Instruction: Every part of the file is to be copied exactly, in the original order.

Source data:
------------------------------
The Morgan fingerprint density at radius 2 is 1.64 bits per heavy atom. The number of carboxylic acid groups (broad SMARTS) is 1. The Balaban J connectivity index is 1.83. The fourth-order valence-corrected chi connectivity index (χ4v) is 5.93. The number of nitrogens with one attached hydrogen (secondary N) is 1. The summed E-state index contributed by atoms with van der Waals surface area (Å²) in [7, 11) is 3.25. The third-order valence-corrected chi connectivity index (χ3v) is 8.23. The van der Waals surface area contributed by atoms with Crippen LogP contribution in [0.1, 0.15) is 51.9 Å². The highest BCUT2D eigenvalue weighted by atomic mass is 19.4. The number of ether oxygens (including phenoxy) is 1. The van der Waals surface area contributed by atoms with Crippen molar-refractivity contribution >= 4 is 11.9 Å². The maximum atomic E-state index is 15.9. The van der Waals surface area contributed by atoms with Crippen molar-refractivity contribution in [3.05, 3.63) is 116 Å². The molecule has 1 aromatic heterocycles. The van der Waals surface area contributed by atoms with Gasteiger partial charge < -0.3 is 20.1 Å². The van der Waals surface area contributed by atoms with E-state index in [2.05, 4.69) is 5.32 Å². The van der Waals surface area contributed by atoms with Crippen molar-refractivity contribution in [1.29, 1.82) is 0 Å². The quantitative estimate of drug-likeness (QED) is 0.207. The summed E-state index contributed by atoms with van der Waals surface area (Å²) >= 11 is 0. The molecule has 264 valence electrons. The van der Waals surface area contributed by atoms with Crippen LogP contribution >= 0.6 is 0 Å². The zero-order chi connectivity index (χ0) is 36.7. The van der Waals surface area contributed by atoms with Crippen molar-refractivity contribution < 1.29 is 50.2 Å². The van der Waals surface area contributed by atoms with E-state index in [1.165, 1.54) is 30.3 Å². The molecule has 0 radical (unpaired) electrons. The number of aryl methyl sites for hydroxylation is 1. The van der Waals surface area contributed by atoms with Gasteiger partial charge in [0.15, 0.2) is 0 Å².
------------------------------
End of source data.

The Morgan fingerprint density at radius 2 is 1.64 bits per heavy atom. The number of carboxylic acid groups (broad SMARTS) is 1. The Balaban J connectivity index is 1.83. The fourth-order valence-corrected chi connectivity index (χ4v) is 5.93. The number of nitrogens with one attached hydrogen (secondary N) is 1. The summed E-state index contributed by atoms with van der Waals surface area (Å²) in [7, 11) is 3.25. The third-order valence-corrected chi connectivity index (χ3v) is 8.23. The van der Waals surface area contributed by atoms with Crippen LogP contribution in [0.1, 0.15) is 51.9 Å². The highest BCUT2D eigenvalue weighted by atomic mass is 19.4. The number of ether oxygens (including phenoxy) is 1. The van der Waals surface area contributed by atoms with Crippen molar-refractivity contribution >= 4 is 11.9 Å². The maximum atomic E-state index is 15.9. The van der Waals surface area contributed by atoms with Crippen molar-refractivity contribution in [3.05, 3.63) is 116 Å². The molecule has 1 aromatic heterocycles. The van der Waals surface area contributed by atoms with Gasteiger partial charge < -0.3 is 20.1 Å². The van der Waals surface area contributed by atoms with E-state index in [2.05, 4.69) is 5.32 Å². The van der Waals surface area contributed by atoms with Crippen molar-refractivity contribution in [1.29, 1.82) is 0 Å². The quantitative estimate of drug-likeness (QED) is 0.207. The summed E-state index contributed by atoms with van der Waals surface area (Å²) >= 11 is 0. The molecule has 264 valence electrons. The van der Waals surface area contributed by atoms with Crippen LogP contribution >= 0.6 is 0 Å². The zero-order chi connectivity index (χ0) is 36.7. The van der Waals surface area contributed by atoms with Crippen molar-refractivity contribution < 1.29 is 50.2 Å². The van der Waals surface area contributed by atoms with E-state index in [1.165, 1.54) is 30.3 Å². The molecule has 0 radical (unpaired) electrons. The number of aryl methyl sites for hydroxylation is 1. The van der Waals surface area contributed by atoms with Gasteiger partial charge in [0.15, 0.2) is 0 Å².